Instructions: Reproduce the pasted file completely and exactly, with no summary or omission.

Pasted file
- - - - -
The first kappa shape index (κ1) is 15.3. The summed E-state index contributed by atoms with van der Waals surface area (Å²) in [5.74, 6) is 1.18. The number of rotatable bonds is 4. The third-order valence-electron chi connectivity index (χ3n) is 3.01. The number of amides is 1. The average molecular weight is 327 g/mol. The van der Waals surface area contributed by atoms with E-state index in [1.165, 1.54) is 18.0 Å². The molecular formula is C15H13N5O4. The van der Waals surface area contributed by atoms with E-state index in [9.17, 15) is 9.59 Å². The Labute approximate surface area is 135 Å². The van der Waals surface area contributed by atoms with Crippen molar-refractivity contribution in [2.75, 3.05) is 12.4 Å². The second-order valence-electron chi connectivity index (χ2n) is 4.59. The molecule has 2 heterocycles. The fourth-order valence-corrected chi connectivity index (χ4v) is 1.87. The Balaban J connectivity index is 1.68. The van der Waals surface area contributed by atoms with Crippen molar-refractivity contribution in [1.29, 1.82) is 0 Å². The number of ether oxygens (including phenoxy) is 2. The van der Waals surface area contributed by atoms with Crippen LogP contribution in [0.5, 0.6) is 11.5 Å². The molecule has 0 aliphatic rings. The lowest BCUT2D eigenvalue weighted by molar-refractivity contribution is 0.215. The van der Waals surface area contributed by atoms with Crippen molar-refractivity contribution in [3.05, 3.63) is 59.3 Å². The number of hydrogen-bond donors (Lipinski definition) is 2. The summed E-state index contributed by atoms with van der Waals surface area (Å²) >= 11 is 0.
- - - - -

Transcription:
The first kappa shape index (κ1) is 15.3. The summed E-state index contributed by atoms with van der Waals surface area (Å²) in [5.74, 6) is 1.18. The number of rotatable bonds is 4. The third-order valence-electron chi connectivity index (χ3n) is 3.01. The number of amides is 1. The average molecular weight is 327 g/mol. The van der Waals surface area contributed by atoms with E-state index in [1.165, 1.54) is 18.0 Å². The molecular formula is C15H13N5O4. The van der Waals surface area contributed by atoms with E-state index in [9.17, 15) is 9.59 Å². The Labute approximate surface area is 135 Å². The van der Waals surface area contributed by atoms with Crippen molar-refractivity contribution in [2.75, 3.05) is 12.4 Å². The second-order valence-electron chi connectivity index (χ2n) is 4.59. The molecule has 2 heterocycles. The fourth-order valence-corrected chi connectivity index (χ4v) is 1.87. The Balaban J connectivity index is 1.68. The van der Waals surface area contributed by atoms with Crippen molar-refractivity contribution in [1.29, 1.82) is 0 Å². The number of ether oxygens (including phenoxy) is 2. The van der Waals surface area contributed by atoms with Crippen LogP contribution in [0.5, 0.6) is 11.5 Å². The molecule has 0 aliphatic rings. The lowest BCUT2D eigenvalue weighted by molar-refractivity contribution is 0.215. The van der Waals surface area contributed by atoms with Crippen molar-refractivity contribution in [3.05, 3.63) is 59.3 Å². The number of hydrogen-bond donors (Lipinski definition) is 2. The summed E-state index contributed by atoms with van der Waals surface area (Å²) >= 11 is 0.